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Teen Trust and Responsibility: Things to Remember

  1. Although communication between parent and teenager is extremely important, children do not necessarily develop responsible attitudes and behaviors as a result of conversation or discussion. Some teenagers first have to be helped to establish the behavior (i.e., get in the habit of doing something) and then the attitude follows.

  2. Avoid excessive lecturing, discussions, hollering, and other negative verbal interaction.

  3. State the rule and the consequence of the behavior ahead of time. By doing this, you place responsibility for the teenager's actions on his shoulders. If unpleasant things happen to him, he is the cause. Conversely, if good things happen, it is also his responsibility. Be sure to state the rule and the consequence at the same time. Avoid random disciplining and determining the consequence after a rule is broken. Tie the consequence directly to the behavior, and make the teen responsible for his rewards and pleasures, as well as his punishments and disappointments. Avoid having things happen out of the blue - that is, avoid dispensing punishments or rewards that have nothing to do with the adolescent's behavior.

  4. Try to avoid power struggles and forcing the adolescent to perform certain tasks. If you battle the teenager to make him conform to your request, you are more responsible for the task being completed than he is.

  5. Lose a few battles, but win the war. In the beginning, the important thing in developing responsibility may be not that the task is completed, but that the teenager experiences the consequences of his behavior and feels responsible for what happens to him. In some cases, getting the task accomplished may actually be the last thing the parent is trying to do. The first step is to make the youngster aware that there will be different consequences to his behavior. The second is to teach the adolescent that he is responsible for what happens to him. The third is to make the child aware that you will consistently follow through with what the teenager decides. The final thing you are trying to accomplish is to get the task completed. To reiterate: Getting the adolescent to complete the task is not as important as making him feel that he is responsible for what happens to him.

  6. After the expectations and consequences are clearly stated and the teenager makes a decision that will result either in negative consequences or in not receiving positive consequences, he may try to blame others for what has happened: for example, "It's your fault that I didn't get my license" or "You're making me miss the dance on Friday night." If the adolescent uses this tactic, simply tell him, "It was your decision. It's your responsibility. You knew what was going to happen to you before you did what you did. I'm only following through with what you told me to do."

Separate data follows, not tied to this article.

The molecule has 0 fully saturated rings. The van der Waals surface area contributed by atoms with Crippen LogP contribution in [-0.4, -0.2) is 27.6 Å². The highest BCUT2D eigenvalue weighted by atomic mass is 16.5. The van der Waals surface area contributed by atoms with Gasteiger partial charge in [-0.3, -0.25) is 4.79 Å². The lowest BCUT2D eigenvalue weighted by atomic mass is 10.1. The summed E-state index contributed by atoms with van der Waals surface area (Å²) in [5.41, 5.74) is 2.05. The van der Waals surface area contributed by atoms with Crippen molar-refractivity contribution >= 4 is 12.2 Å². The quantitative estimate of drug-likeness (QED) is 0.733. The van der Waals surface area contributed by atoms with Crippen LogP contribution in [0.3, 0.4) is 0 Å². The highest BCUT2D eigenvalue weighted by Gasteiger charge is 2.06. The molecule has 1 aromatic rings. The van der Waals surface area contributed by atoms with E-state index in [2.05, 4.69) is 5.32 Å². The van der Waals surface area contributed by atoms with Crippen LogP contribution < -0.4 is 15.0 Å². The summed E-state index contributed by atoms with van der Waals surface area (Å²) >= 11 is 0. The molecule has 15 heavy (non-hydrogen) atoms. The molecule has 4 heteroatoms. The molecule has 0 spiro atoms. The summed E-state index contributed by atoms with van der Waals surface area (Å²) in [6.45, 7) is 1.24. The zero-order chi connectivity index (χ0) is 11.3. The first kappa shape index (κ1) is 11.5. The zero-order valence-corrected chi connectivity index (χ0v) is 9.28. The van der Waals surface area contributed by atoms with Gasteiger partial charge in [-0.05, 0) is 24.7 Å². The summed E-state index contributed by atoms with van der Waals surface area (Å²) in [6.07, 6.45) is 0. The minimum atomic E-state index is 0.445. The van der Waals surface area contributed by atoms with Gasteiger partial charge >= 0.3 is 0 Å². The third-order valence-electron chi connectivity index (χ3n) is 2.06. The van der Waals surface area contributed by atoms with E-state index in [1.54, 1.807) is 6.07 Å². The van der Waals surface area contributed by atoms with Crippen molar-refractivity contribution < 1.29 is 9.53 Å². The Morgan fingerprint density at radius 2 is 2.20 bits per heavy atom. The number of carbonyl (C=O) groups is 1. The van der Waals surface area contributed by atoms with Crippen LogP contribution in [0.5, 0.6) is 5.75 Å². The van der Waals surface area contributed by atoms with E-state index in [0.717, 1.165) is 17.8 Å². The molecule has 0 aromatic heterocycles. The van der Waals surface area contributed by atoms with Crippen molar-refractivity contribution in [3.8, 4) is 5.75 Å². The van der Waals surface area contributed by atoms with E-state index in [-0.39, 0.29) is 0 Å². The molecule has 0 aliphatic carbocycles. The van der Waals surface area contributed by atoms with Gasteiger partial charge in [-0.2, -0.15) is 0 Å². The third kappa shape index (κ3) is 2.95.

7. Avoid lengthy, harsh, or major consequences. Rather than have one major consequence occur, it may be better if the youngster experiences twenty small consequences.

  8. Meeting a teenager's every need or desire, giving her everything she wants, letting her have her way, spoiling her, and protecting her from experiencing the consequences of her behavior will usually interfere with the development of responsible behaviors.

  9. Do not allow an adolescent to become excessively dependent on you, and do not assume responsibility for his behavior. This type of parent-child interaction makes it difficult for children to learn independent and responsible behaviors.

  10. Giving a teenager duties and chores around the house will not by itself develop responsibility, but it will help.

  11. If an adolescent has behaved in a manner that causes you not to trust her, you must eventually give her the opportunity to reestablish the trust, by restoring some privileges and giving her some freedom. But the teenager then has to do what she says she is going to do in order for the trust to develop again. You may have to check up on her at times. Checking up does not necessarily mean that you do not trust your child, but that you are engaging in a behavior that will allow you to develop more trust in her.

From Keys to Parenting Your Teenager by Don Fontenelle, Ph.D. Copyright 2000 by Barron's Educational Series, Inc. All rights reserved. Used by arrangement with Barron's Educational Series, Inc.

Buy the book at Barron's.

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